Posted: Tuesday May 8, 2012
May 8, 2012
Michelle Gil-Montero, assistant professor of English and director of creative writing in the School of Humanities and Fine Arts at Saint Vincent College, was featured in the Arts Beat section of The New York Times on Friday, May 4.
The article reviewed the PEN World Voices Literary Festival, in which Ms. Gil-Montero was an invited participant.
The article took note of her performance in a “translation slam” in which she participated with her husband, Roman Antopolsky, who is also a poet and translator. According to New York Times writer Larry Rohter, the slam, held at the Bowery Poetry Club, “was modeled on the poetry slams that have become popular in recent years, reaching even the White House.”
“A pair of translators are given the same text, in this case three days in advance, and asked to create their own versions in another language, which they read to an audience that can be appreciative or not,” Mr. Rohter wrote. “It’s partly intellectual puzzle, partly spectacle, and meant to be great fun for everyone involved.”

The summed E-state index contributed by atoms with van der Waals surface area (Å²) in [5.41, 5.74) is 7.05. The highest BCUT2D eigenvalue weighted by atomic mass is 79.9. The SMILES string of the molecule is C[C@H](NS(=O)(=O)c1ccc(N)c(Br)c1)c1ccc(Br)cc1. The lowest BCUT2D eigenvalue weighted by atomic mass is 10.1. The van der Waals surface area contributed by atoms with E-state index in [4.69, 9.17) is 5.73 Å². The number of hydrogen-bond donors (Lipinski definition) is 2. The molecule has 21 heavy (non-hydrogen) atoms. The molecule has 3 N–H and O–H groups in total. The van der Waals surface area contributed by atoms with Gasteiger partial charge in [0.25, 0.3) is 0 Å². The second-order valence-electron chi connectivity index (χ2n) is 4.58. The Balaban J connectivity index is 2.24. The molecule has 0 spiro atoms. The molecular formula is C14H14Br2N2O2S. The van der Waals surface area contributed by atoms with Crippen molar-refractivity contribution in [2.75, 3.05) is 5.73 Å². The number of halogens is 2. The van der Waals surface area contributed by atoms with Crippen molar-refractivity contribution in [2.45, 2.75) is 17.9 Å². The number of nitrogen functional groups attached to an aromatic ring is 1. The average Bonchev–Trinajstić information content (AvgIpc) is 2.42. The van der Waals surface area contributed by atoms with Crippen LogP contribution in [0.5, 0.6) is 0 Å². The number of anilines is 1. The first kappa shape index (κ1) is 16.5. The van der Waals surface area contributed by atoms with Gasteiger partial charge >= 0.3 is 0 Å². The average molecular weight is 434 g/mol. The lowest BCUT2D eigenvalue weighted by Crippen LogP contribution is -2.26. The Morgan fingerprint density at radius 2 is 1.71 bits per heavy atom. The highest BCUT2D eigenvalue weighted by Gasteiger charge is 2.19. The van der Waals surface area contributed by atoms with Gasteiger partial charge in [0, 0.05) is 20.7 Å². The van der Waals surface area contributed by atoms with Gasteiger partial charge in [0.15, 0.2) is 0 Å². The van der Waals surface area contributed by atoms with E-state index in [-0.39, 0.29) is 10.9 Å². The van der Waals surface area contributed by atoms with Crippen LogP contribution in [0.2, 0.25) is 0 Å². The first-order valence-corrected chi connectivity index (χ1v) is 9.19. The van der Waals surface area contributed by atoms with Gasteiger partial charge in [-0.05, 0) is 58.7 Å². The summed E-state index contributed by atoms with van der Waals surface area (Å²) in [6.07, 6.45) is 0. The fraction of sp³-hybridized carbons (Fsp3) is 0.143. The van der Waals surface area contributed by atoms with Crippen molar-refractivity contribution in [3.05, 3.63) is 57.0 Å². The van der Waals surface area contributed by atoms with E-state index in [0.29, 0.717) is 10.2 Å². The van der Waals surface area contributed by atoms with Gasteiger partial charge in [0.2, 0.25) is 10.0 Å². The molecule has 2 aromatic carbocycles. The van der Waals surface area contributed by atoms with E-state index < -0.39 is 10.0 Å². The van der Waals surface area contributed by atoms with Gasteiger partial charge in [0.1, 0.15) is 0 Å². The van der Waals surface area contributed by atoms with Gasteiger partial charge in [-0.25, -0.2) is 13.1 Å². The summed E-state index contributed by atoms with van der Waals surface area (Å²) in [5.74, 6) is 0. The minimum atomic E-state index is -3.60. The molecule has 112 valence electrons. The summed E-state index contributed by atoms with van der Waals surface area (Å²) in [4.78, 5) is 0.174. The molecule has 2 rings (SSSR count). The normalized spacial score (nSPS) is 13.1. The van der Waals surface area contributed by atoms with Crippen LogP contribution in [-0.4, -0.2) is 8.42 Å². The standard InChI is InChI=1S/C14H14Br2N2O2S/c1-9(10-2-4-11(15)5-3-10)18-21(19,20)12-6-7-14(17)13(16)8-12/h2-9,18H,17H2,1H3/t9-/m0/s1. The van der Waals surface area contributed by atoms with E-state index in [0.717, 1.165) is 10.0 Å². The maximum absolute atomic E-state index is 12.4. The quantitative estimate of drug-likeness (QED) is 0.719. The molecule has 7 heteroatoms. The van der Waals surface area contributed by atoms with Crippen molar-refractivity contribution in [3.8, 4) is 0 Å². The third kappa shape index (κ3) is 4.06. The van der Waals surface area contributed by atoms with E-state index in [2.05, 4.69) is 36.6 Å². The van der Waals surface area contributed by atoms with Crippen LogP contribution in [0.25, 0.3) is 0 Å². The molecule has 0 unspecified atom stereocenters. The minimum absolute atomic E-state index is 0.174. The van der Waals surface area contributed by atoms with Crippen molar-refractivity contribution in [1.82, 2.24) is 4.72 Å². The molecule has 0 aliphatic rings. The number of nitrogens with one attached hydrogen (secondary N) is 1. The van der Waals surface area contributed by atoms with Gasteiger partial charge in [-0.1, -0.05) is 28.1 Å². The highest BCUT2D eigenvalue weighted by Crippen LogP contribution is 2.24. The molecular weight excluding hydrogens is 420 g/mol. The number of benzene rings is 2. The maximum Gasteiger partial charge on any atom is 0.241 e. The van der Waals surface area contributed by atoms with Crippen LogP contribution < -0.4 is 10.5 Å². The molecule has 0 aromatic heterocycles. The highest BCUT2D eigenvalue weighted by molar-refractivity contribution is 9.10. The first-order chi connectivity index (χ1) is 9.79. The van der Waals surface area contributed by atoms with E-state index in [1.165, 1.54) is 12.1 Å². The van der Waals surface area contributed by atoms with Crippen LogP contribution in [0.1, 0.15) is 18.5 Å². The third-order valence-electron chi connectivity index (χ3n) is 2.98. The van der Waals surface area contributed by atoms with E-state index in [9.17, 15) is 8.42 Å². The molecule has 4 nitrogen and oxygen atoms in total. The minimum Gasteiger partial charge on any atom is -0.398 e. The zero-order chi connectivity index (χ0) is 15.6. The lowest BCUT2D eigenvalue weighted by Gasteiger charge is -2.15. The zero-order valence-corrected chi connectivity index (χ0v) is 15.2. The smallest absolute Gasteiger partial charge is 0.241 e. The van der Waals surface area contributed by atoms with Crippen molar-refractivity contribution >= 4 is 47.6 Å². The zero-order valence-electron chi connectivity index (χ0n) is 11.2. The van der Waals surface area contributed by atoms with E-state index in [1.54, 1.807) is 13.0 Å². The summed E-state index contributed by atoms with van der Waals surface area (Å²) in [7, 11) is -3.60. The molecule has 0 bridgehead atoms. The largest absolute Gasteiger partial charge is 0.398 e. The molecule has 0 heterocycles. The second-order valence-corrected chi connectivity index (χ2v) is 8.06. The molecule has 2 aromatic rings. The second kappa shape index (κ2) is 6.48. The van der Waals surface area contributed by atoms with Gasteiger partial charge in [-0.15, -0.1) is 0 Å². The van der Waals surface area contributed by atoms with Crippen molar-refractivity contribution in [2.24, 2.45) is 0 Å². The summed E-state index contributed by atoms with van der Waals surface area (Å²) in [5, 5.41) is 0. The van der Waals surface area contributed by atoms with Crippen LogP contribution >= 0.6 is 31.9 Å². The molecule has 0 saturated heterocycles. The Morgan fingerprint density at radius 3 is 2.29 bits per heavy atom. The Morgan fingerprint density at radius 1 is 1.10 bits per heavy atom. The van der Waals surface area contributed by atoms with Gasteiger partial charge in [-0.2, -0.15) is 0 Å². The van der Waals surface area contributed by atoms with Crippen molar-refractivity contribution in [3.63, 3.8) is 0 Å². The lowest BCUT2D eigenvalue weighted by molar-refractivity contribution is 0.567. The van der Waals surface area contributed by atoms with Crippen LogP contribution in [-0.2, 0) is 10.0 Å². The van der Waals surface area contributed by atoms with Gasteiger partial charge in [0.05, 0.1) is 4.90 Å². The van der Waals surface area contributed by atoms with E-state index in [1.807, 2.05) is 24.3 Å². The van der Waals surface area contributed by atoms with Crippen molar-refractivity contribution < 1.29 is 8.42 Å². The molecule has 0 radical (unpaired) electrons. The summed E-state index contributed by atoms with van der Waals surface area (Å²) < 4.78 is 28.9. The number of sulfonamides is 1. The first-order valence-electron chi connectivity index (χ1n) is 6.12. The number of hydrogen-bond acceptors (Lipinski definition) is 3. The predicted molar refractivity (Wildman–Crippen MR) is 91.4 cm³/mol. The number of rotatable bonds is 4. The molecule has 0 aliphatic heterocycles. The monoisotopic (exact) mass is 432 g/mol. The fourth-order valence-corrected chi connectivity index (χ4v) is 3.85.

The event, sponsored in part by the Mexican Cultural Institute, was divided in two separate parts. In the second half of the program, two Spanish-to-English translators were given a piece of prose written by Naief Yehya, a writer born in Mexico City who now lives in New York. The text was about watching a bad and boring soccer game on television. “As they admitted later, the translators, Rosalie Knecht and Ms. Gil-Montero, were at a disadvantage because neither is a soccer fan,” Mr. Rohter noted. “The differences in their approach started with the rendering of Mr. Yehya’s title and continued throughout.”
“The biggest challenge, though, may have been how to translate the Spanish word, penitencia,” Mr. Rohter commented. “Mr. Yehya’s explanation of his motivation for enduring bad soccer games ‘in a distant land’ whose ‘results matter little to me.’ Ms. Gil-Montero went with ‘penance’ while Mr. Knecht chose ‘penitence.’ Ms. Gil-Montero ventured a guess when the question came up after the performance: ‘I teach at a Catholic college,’ she said, ‘drawing laughs from the audience’.”
This complete article is available online:
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